Building an LDAP Server on Linux, Part 1

LDAP provides central management of access, authentication, and authorization -- in other words, it makes your life as an admin much easier. Learn the ins and outs of LDAP as well as how to build your own LDAP server in this three-part series.

 By Carla Schroder
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Your network is growing in size and complexity. It's taking on a life of its own, spreading and growing and absorbing everything in its path. You're tearing your hair out trying to keep track, and your users have somehow discovered your secret phone number and are pestering you with endless questions and demands — where do I find this; I don't want to keep track of a dozen different passwords; nothing works like it should.

Of several possible solutions, consider two: 1) find a new hiding place, or 2) implement an LDAP server. While finding a new hiding place might sound ideal, it's an option we're going to have to save for a future article. This series will instead explain what LDAP is good for, detail how to build an LDAP server, and cover what you can do with it.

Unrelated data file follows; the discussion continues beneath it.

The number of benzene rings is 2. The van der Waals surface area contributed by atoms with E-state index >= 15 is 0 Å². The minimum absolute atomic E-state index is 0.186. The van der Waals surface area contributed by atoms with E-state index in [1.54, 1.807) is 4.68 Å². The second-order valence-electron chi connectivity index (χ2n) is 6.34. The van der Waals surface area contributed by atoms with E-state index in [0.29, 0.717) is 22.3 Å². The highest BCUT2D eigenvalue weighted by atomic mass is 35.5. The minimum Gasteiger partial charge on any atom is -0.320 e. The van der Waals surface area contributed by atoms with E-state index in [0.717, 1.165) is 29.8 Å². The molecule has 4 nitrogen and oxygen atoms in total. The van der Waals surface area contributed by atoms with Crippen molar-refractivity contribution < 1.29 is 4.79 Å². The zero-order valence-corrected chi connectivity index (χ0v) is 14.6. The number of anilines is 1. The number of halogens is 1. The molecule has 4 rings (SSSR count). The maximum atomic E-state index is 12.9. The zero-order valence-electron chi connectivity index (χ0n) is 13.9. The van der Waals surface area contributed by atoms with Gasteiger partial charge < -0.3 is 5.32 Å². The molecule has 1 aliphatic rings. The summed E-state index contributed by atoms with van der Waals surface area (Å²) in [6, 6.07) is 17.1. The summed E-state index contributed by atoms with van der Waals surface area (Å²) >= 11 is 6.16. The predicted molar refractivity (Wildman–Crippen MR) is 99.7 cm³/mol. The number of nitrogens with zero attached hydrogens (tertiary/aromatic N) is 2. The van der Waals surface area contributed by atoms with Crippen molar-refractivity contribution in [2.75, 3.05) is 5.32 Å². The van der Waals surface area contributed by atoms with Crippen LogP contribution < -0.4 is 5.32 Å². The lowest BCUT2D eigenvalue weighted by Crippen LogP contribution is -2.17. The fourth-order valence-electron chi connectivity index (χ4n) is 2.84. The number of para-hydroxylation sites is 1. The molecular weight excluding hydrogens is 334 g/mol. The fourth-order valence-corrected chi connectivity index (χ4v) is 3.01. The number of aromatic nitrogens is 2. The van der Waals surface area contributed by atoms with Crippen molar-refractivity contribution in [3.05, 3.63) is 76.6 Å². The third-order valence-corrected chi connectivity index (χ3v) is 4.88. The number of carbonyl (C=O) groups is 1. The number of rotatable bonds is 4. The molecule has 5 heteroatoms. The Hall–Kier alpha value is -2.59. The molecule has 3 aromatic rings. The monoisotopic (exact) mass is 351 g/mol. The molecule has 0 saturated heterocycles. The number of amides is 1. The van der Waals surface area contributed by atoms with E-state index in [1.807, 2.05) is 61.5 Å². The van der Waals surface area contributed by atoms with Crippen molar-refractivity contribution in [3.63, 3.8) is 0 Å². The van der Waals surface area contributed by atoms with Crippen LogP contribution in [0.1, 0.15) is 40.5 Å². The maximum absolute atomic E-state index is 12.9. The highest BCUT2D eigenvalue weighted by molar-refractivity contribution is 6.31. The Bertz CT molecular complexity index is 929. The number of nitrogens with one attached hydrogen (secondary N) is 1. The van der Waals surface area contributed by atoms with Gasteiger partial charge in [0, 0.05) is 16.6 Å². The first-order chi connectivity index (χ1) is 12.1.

What LDAP Can Do

In a nutshell, LDAP provides central management of access, authentication, and authorization. It's easily customizable and can:

  • Centralize user and group management
  • Centralize information stores
  • Set security and access control
  • Securely delegate read and modification authority
  • Serve almost any platform
  • Scale efficiently
What LDAP Cannot Do

  • Be a heavy-duty relational or transactional database
  • Be a filesystem
  • Leap tall buildings in any number of bounds
The LDAP protocol is cross-platform, network-aware, and standards-based. There are all kinds of LDAP implementations from all kinds of vendors. This series will focus on OpenLDAP on Linux.

Page 2: To DB or Not to DB

This article was originally published on Oct 7, 2003
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